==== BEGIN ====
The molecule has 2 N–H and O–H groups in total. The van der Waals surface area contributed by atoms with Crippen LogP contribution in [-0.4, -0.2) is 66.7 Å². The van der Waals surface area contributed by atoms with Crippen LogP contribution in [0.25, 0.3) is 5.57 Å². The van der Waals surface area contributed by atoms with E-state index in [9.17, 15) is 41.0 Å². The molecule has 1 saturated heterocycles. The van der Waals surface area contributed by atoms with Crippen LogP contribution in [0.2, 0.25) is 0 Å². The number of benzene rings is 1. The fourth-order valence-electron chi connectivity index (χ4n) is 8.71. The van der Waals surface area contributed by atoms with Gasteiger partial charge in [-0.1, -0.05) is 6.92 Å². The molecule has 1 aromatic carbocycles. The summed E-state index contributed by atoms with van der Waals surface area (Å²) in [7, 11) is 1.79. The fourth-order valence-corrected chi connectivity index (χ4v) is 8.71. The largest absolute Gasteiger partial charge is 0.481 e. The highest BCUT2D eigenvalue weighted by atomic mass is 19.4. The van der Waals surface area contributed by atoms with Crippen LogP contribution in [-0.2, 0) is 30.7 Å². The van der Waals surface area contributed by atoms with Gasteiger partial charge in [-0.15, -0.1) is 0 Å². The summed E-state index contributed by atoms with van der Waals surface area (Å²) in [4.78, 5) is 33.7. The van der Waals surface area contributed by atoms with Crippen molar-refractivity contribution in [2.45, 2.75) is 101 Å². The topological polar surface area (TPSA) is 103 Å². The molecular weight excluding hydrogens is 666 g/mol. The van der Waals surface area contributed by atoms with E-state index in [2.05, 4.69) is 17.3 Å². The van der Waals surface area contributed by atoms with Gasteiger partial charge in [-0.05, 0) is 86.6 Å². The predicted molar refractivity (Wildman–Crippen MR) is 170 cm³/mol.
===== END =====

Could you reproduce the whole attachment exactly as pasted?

The molecule has 2 N–H and O–H groups in total. The van der Waals surface area contributed by atoms with Crippen LogP contribution in [-0.4, -0.2) is 66.7 Å². The van der Waals surface area contributed by atoms with Crippen LogP contribution in [0.25, 0.3) is 5.57 Å². The van der Waals surface area contributed by atoms with E-state index in [9.17, 15) is 41.0 Å². The molecule has 1 saturated heterocycles. The van der Waals surface area contributed by atoms with Crippen LogP contribution in [0.2, 0.25) is 0 Å². The number of benzene rings is 1. The fourth-order valence-electron chi connectivity index (χ4n) is 8.71. The van der Waals surface area contributed by atoms with Gasteiger partial charge in [-0.1, -0.05) is 6.92 Å². The molecule has 1 aromatic carbocycles. The summed E-state index contributed by atoms with van der Waals surface area (Å²) in [7, 11) is 1.79. The fourth-order valence-corrected chi connectivity index (χ4v) is 8.71. The largest absolute Gasteiger partial charge is 0.481 e. The highest BCUT2D eigenvalue weighted by atomic mass is 19.4. The van der Waals surface area contributed by atoms with Crippen LogP contribution in [-0.2, 0) is 30.7 Å². The van der Waals surface area contributed by atoms with Gasteiger partial charge in [-0.15, -0.1) is 0 Å². The summed E-state index contributed by atoms with van der Waals surface area (Å²) in [4.78, 5) is 33.7. The van der Waals surface area contributed by atoms with Crippen molar-refractivity contribution in [2.45, 2.75) is 101 Å². The topological polar surface area (TPSA) is 103 Å². The molecular weight excluding hydrogens is 666 g/mol. The van der Waals surface area contributed by atoms with E-state index in [2.05, 4.69) is 17.3 Å². The van der Waals surface area contributed by atoms with Gasteiger partial charge in [-0.05, 0) is 86.6 Å². The predicted molar refractivity (Wildman–Crippen MR) is 170 cm³/mol.